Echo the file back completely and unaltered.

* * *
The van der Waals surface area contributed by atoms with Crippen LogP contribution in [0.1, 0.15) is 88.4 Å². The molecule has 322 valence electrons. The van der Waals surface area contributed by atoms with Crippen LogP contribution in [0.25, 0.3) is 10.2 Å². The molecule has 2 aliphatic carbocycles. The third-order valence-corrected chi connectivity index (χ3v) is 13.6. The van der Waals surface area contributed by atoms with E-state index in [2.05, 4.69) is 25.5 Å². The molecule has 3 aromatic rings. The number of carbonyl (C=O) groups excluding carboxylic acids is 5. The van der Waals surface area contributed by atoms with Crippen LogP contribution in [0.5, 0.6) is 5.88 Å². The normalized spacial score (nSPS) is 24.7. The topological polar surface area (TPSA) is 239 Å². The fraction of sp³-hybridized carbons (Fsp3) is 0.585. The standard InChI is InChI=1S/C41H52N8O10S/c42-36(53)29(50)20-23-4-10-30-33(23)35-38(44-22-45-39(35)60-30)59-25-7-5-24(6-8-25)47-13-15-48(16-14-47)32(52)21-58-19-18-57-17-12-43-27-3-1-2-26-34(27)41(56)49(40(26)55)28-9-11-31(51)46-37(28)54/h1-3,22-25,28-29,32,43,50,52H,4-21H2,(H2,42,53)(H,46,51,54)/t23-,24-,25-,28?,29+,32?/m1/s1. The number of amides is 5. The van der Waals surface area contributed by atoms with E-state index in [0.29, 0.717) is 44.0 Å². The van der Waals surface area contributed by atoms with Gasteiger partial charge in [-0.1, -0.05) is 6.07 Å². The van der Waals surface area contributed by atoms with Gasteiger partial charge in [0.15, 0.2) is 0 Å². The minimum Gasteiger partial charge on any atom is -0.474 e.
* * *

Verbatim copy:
The van der Waals surface area contributed by atoms with Crippen LogP contribution in [0.1, 0.15) is 88.4 Å². The molecule has 322 valence electrons. The van der Waals surface area contributed by atoms with Crippen LogP contribution in [0.25, 0.3) is 10.2 Å². The molecule has 2 aliphatic carbocycles. The third-order valence-corrected chi connectivity index (χ3v) is 13.6. The van der Waals surface area contributed by atoms with E-state index in [2.05, 4.69) is 25.5 Å². The molecule has 3 aromatic rings. The number of carbonyl (C=O) groups excluding carboxylic acids is 5. The van der Waals surface area contributed by atoms with Crippen LogP contribution in [0.5, 0.6) is 5.88 Å². The normalized spacial score (nSPS) is 24.7. The topological polar surface area (TPSA) is 239 Å². The fraction of sp³-hybridized carbons (Fsp3) is 0.585. The standard InChI is InChI=1S/C41H52N8O10S/c42-36(53)29(50)20-23-4-10-30-33(23)35-38(44-22-45-39(35)60-30)59-25-7-5-24(6-8-25)47-13-15-48(16-14-47)32(52)21-58-19-18-57-17-12-43-27-3-1-2-26-34(27)41(56)49(40(26)55)28-9-11-31(51)46-37(28)54/h1-3,22-25,28-29,32,43,50,52H,4-21H2,(H2,42,53)(H,46,51,54)/t23-,24-,25-,28?,29+,32?/m1/s1. The number of amides is 5. The van der Waals surface area contributed by atoms with E-state index in [0.29, 0.717) is 44.0 Å². The van der Waals surface area contributed by atoms with Gasteiger partial charge in [-0.1, -0.05) is 6.07 Å². The van der Waals surface area contributed by atoms with Gasteiger partial charge in [0.15, 0.2) is 0 Å². The minimum Gasteiger partial charge on any atom is -0.474 e.